Using ScalaTest with Play 2 Framework (Scala)

The default testing framework in Play 2 is specs2, however I prefer to use ScalaTest as I quite like it and I’m more familiar with it.

Setting up the sbt project and configuration to make it work, though, turned out to be unnecessarily tricky and cumbersome.

Here is eventually what I did to make it work (the full code is available on my github Sentinel repo).

nuke your ~/.ivy2 local repository

For reasons that largely escape me, specs2 got into my classpath and the Play default test runner was failing with weird ClassNotFound and MethodNotFound errors – it devolved into a full-scale wild goose chase, until I decided to `nuke` (aka, rm -rf) the local Ivy cache (typically, at ~/.ivy2 on a Linux system).

instructions on play users guide are lacking

Or, I should say, insufficient to get you going.

The actual build.sbt file that eventually got me going should look something like this:

libraryDependencies ++= Seq(
 "org.scalatest" %% "scalatest" % "2.2.1" % "test",
 "org.scalatestplus" %% "play" % "1.2.0" % "test",

Make sure you check out the Versions Versions Versions page on ScalaTestPlus and pick the right combination, given your favorite choice of Play version (I’m currently using 2.3.0).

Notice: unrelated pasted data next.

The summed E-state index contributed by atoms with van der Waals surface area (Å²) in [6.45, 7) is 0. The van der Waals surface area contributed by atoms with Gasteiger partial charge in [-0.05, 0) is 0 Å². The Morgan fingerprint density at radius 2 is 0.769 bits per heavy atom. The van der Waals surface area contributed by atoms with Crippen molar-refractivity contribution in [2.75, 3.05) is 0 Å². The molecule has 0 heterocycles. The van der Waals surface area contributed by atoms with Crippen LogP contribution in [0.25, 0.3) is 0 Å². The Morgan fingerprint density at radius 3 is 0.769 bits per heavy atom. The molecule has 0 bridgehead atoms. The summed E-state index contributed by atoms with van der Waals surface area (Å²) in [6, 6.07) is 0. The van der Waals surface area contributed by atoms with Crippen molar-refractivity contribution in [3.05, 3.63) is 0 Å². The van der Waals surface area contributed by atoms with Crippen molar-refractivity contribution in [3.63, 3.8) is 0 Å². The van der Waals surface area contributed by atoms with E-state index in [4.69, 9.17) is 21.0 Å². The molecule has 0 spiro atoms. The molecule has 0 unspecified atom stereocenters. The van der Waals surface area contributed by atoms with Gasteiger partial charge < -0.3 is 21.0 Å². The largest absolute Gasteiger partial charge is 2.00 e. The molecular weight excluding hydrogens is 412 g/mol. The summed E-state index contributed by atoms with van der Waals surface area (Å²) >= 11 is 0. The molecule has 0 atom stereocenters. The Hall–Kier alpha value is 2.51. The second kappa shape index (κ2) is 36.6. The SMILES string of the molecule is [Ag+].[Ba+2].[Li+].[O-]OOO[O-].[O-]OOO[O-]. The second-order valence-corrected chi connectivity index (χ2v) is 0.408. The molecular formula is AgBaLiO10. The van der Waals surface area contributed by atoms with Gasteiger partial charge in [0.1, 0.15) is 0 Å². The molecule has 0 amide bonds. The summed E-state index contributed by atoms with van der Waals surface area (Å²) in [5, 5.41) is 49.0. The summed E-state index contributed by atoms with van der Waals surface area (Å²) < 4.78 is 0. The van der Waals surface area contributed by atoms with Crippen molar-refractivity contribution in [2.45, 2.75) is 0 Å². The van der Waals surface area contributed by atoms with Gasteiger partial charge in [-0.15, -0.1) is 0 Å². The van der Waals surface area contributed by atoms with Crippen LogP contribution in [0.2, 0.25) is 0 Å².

get your imports right

This was also source of much unhappiness, as many matchers and DSL constructs were highlighted by IntelliJ as “syntax errors” and were not picked up by the auto-import feature:

import{OneAppPerSuite, PlaySpec}
import play.api.test.FakeRequest
import play.api.test.Helpers._

This has mostly to do with implicits – a Scala feature that I find disturbingly reminiscent of C++ implicit type conversions, which gave me so many hours of unbridled joy when dealing with STL and Boost (oh, those delightful compile error messages…)

fakerequest and friends

To test your API, you need to use FakeRequest; as I need the same headers defined for all calls, I find it useful to define a trait:

trait WithControllerAndRequest {
 val testController = new Controller with ApiController
 def fakeRequest(method: String = "GET", route: String = "/") = 
     FakeRequest(method, route)
             ("Date", "2014-10-05T22:00:00"),
             ("Authorization", "username=bob;hash=foobar==")

Generally, you then call your API methods using the apply() method:

 val apiResult = testController.orgById(orgId.toString).apply(fakeRequest())

However, if your API response contains a JSON body, the apply(request) will not return a Future[Result] but an Iteratee[Array[Byte], Result]: you should use call() instead:

 val apiResult = call(testController.modifyOrg(orgId.toString), request)

See my ApiControllerSpec class for a full set of examples.


Leave a Reply

Fill in your details below or click an icon to log in: Logo

You are commenting using your account. Log Out /  Change )

Facebook photo

You are commenting using your Facebook account. Log Out /  Change )

Connecting to %s

%d bloggers like this: